When it comes to buying property most people still take the traditional route of using a high street estate agent. But there are alternatives, one of which is to buy at auction.
Properties are sold at auction for a number of reasons, often because they have been repossessed by a lender – https://www.gov.uk/government/statistical-data-sets/live-tables-on-repossession-activity. Auctions are popular with landlords looking to buy properties online and if you are just starting out in buy-to-let remember you will need other things like property inventory software too. Buying at auction is a rather different process and can be confusing for beginners, so what do you need to know?
1 Find an auction house
Some auctioneers specialise in selling property, so you need to find the ones that do in the area you are interested in and get yourself on their mailing lists.
2 Know the market
It can be easy to get carried away when bidding at auction, so it’s important to research the market. If you know what properties are selling for in the area then you will be able to set your maximum bid accordingly.
3 Bid to buy
Remember that when buying at auction the rules are slightly different. If you are the highest bidder when the hammer falls then you will have to buy the property. You cannot pull out of the deal even if you change your mind later. It is important to factor in any repairs and costs such as the skills of a Flat Roofing Bristol company like https://www.aquagard-roofing.co.uk/ or a local electrician that may need to do remedial works before you can live in or sell the property on, before you make you final bid.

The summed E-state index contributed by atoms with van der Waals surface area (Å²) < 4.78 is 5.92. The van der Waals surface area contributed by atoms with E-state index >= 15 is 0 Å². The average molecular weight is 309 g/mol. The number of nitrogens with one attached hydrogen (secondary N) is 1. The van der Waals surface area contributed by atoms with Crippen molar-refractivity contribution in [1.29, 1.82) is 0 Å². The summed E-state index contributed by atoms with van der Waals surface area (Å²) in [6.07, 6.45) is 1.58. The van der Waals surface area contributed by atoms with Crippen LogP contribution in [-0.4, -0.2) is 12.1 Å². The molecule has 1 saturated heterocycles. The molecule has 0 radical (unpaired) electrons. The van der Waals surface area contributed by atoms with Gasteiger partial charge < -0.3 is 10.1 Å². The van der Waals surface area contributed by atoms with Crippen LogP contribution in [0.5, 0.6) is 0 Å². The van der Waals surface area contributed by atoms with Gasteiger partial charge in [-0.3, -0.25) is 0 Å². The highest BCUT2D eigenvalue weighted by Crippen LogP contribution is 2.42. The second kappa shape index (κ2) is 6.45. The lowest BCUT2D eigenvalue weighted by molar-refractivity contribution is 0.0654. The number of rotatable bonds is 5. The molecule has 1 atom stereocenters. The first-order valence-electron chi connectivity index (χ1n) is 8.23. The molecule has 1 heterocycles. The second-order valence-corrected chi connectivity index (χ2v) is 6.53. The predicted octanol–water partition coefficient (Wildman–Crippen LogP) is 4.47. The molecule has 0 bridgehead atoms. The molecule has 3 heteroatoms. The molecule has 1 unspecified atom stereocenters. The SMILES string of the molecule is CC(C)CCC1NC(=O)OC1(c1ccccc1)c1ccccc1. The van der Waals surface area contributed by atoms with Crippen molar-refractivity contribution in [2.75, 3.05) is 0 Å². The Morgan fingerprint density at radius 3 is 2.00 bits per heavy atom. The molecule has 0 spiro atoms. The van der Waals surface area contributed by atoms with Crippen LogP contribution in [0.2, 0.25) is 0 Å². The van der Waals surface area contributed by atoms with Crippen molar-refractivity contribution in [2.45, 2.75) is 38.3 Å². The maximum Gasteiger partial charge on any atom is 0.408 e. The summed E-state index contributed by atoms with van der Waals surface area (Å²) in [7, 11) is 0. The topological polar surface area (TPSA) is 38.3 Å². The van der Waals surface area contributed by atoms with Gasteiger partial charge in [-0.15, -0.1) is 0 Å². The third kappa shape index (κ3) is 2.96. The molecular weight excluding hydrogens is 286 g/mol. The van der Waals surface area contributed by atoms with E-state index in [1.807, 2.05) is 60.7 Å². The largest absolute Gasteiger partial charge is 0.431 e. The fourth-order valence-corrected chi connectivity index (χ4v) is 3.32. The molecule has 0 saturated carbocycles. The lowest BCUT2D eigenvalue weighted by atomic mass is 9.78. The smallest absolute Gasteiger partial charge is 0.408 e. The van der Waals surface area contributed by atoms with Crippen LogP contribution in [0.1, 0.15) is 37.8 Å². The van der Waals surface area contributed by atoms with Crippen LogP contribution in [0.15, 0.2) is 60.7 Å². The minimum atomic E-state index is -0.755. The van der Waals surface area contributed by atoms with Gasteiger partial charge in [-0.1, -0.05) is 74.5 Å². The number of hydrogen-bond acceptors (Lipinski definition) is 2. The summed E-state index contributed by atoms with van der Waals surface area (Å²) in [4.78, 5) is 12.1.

4 Bidding online
The above applies if you are bidding online too. Buying other goods online, whether through a store or a marketplace like eBay, means you are covered by distance selling regulations and consumer law. However, with a property auction because the house is available for inspection in advance you are not covered by these rules even if you choose to bid online.
5 Read the T&Cs
By placing a bid at an auction you are agreeing to the auctioneer’s terms and conditions, so it’s important to read and understand them beforehand. At the close of the auction, you will generally be expected to pay a deposit straight away along with any admin charges. The balance of the purchase price will be due, usually inside 28 days, so you need to ensure you have funds available.